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The United States Court of Appeals for the Ninth Circuit joins what appears to be the majority and holds there is a rebuttable presumption that a wrongfully enjoined party is entitled to have the bond executed and recover provable damages up to the amount of the bond.
The Nintendo Entertainment System ("NES") was manufactured by Nintendo of America, Inc. Several years after Nintendo introduced the NES, Lewis Galoob Toys, Inc. announced its intention to begin selling the Game Genie, an electronic device allowing NES owners to change aspects of NES video games. One month after Galoob’s announcement, Nintendo obtained a preliminary injunction against the sale of Game Genie. Nintendo’s lawsuit and request for a preliminary injunction responded to an earlier lawsuit filed by Galoob in which Galoob sought a declaratory judgment that its Game Genie did not violate any of Nintendo's intellectual property rights. The district court required Nintendo to post a $ 100,000 bond as security for the injunction. This amount was later raised to $ 5 million and then to $ 15 million. Nintendo resisted these increases, but nevertheless posted bond in the increased amounts. At the copyright infringement trial, Galoob contended that the Game Genie was a fair use of Nintendo's copyrights under 17 U.S.C. § 107 and that the game did not create infringing derivative works. Galoob prevailed at trial and the district court vacated the injunction. The district court ordered the execution of the bond in favor of Galoob "in an amount to be determined by the Court." The court then held a “lost sales” hearing and a “profits hearing” to determine the number of Game Genie sales Galoob lost because of the injunction. The court determined that Galoob lost at least 1.6 million Game Genie sales, and suffered at least $ 15,138,048 in lost profits due to the injunction. The District Court consequently ordered that Galoob be awarded the entire bond amount posted by Nintendo. Nintendo challenged the decision.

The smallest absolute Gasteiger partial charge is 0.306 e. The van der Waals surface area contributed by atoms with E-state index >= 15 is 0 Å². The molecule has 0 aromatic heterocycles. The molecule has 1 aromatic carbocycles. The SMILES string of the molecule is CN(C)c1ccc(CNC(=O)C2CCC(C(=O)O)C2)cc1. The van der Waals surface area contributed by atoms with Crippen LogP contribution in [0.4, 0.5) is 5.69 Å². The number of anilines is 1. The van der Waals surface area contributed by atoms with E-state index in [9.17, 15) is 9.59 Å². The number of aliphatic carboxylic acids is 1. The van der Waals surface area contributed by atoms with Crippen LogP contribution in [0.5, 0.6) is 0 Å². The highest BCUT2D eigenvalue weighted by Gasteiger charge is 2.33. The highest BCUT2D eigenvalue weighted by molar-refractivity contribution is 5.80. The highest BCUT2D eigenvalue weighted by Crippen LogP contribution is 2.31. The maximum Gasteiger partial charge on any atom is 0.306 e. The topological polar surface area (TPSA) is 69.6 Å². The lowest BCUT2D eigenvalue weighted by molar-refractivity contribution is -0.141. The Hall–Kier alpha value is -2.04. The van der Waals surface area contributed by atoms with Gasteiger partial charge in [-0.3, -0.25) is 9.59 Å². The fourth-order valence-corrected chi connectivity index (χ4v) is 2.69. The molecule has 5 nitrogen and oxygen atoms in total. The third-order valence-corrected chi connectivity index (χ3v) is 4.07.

Did the district court err in awarding to Galoob the entire bond amount posted by Nintendo?
The court affirmed the decision that awarded Galoob the entire bond amount posted by Nintendo, holding that Galoob was wrongfully enjoined when it turned out that Galoob had the right to do what it was enjoined from doing. The court concluded that the damage award was not punitive but compensatory. Every dollar awarded to Galoob compensated it for the injury it had suffered because of the injunction. The court stated that Galoob had proven by a preponderance of the evidence that it sustained actual injury as a result of the wrongful issuance of the preliminary injunction. The court held that there was no error in determining damages because the standard applied was explicitly named and Galoob met that burden. The court held the method of calculating the numbers was not erroneous.